This remarkable book examines the complex history of Japanese colonial and postcolonial interactions with Korea, particularly in matters of cultural policy. E. Taylor Atkins focuses on past and present Japanese fascination with Korean culture as he reassesses colonial anthropology, heritage curation, cultural policy, and Korean performance art in Japanese mass media culture. Atkins challenges the prevailing view that imperial Japan demonstrated contempt for Koreans through suppression of Korean culture. In his analysis, the Japanese preoccupation with Koreana provided the empire with a poignant vision of its own past, now lost--including communal living and social solidarity--which then allowed Japanese to grieve for their former selves. At the same time, the specific objects of Japan's gaze--folk theater, dances, shamanism, music, and material heritage--became emblems of national identity in postcolonial Korea.
List of Illustrations
Note on Transliteration
1. A Long Engagement
2. Ethnography as Self-Reflection: Japanese Anthropology in Colonial Korea
3. Curating Koreana: The Management of Culture in Colonial Korea
4. The First K-Wave: Koreaphilia in Imperial Japanese Popular Culture
Epilogue: Postcolonial Valorizations
E. Taylor Atkins is Professor of History at Northern Illinois University and the author of Blue Nippon: Authenticating Jazz in Japan.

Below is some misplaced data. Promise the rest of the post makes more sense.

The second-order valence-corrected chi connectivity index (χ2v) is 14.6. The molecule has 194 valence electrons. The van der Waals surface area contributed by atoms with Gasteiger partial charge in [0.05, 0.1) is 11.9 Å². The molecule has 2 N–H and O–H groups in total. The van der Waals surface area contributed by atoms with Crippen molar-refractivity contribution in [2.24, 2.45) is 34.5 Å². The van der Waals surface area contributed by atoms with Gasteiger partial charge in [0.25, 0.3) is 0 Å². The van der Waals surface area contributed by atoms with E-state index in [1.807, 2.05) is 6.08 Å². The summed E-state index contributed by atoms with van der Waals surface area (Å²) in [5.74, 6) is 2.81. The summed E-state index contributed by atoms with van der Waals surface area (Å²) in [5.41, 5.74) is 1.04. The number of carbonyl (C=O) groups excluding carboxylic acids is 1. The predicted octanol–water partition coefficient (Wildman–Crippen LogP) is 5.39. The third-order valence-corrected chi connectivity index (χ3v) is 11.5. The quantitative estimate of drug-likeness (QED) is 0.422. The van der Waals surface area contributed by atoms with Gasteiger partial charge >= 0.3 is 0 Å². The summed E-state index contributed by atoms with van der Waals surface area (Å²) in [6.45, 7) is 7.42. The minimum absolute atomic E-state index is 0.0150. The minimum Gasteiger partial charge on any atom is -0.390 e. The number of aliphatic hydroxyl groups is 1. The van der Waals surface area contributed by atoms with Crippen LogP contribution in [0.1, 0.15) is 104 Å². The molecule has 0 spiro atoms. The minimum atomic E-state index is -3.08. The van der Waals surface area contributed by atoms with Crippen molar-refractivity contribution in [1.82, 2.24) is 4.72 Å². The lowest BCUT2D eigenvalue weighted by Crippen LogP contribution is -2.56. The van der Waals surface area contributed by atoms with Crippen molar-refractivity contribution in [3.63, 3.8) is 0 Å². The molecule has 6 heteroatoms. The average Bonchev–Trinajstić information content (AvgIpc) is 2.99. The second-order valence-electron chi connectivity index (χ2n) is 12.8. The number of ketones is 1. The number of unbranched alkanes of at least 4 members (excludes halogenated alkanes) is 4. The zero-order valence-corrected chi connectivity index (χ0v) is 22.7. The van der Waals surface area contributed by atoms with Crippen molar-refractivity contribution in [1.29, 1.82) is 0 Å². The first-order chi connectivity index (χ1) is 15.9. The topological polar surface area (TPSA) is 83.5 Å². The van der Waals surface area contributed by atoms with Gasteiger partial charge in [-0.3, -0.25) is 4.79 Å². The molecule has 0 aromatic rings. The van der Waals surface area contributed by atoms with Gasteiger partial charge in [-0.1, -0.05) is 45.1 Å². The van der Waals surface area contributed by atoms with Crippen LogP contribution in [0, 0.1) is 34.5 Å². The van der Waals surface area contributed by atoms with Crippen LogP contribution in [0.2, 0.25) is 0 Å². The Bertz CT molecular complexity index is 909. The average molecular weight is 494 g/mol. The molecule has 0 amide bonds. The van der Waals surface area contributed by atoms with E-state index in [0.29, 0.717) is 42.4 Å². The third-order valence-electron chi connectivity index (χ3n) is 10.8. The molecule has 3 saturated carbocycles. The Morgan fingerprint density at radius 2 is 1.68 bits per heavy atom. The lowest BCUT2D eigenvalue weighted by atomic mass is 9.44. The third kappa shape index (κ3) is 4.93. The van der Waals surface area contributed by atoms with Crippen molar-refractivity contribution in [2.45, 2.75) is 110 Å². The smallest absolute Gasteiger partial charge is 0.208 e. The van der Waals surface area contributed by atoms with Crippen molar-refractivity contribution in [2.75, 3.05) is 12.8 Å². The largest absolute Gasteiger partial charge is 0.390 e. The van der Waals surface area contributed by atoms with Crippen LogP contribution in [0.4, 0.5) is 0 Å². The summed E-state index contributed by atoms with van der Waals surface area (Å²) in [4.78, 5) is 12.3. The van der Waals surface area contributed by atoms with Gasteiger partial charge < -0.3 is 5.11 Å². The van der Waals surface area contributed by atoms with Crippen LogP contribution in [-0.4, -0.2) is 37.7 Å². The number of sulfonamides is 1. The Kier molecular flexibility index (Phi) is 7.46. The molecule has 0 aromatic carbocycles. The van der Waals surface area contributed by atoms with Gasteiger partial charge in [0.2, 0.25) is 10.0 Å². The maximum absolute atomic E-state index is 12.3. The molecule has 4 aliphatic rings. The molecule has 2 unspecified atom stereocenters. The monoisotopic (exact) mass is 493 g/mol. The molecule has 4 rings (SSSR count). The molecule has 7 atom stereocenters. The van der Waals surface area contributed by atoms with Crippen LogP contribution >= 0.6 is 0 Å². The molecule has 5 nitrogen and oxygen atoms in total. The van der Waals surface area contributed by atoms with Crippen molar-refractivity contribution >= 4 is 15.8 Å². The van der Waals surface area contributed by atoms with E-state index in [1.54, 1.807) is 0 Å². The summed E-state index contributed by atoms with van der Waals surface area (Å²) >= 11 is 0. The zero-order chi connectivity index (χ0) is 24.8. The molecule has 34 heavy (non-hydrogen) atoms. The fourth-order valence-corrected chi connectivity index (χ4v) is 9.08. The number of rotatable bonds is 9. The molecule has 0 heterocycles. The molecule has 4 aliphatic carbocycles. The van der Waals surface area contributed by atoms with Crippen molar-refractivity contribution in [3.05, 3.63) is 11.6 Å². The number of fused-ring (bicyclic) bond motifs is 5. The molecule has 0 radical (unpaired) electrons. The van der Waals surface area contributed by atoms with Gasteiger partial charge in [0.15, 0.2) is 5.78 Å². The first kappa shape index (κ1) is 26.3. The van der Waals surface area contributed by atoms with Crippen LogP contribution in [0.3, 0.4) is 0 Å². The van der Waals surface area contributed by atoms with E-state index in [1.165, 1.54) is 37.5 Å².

"Deeply researched and elegantly written, Primitive Selves reaches beyond the confines of the colonial era to the present Japanese preoccupation with Korea. This is an absolute must-read for students and scholars of East Asia."—Sabine Frühstück, author of Uneasy Warriors: Gender, Memory and Popular Culture in the Japanese Army
"A gem to be consulted by all students of anthropology, history, ethno-musicology, and colonial studies."—Hyung Il Pai, author of Constructing "Korean" Origins: A Critical Review of Archaeology, Historiography, and Racial Myth in Korean State Formation Theories
"The hallmark of Atkins' scholarship is his ability to take something seemingly marginal—Japanese jazz, Koreana—and use it as a lens to explore cultural practices, national sensibilities, and modern ideologies. In doing so, this book uncovers the anxieties about authenticity that underlie the Japanese fixation with Korean culture across the twentieth century. This is a great example of how to write the empire into the history of modern Japan."—Louise Young, author of Japan's Total Empire: Manchuria and the Culture of Wartime Imperialism
Members receive 20-40% discounts on book purchases. Find out more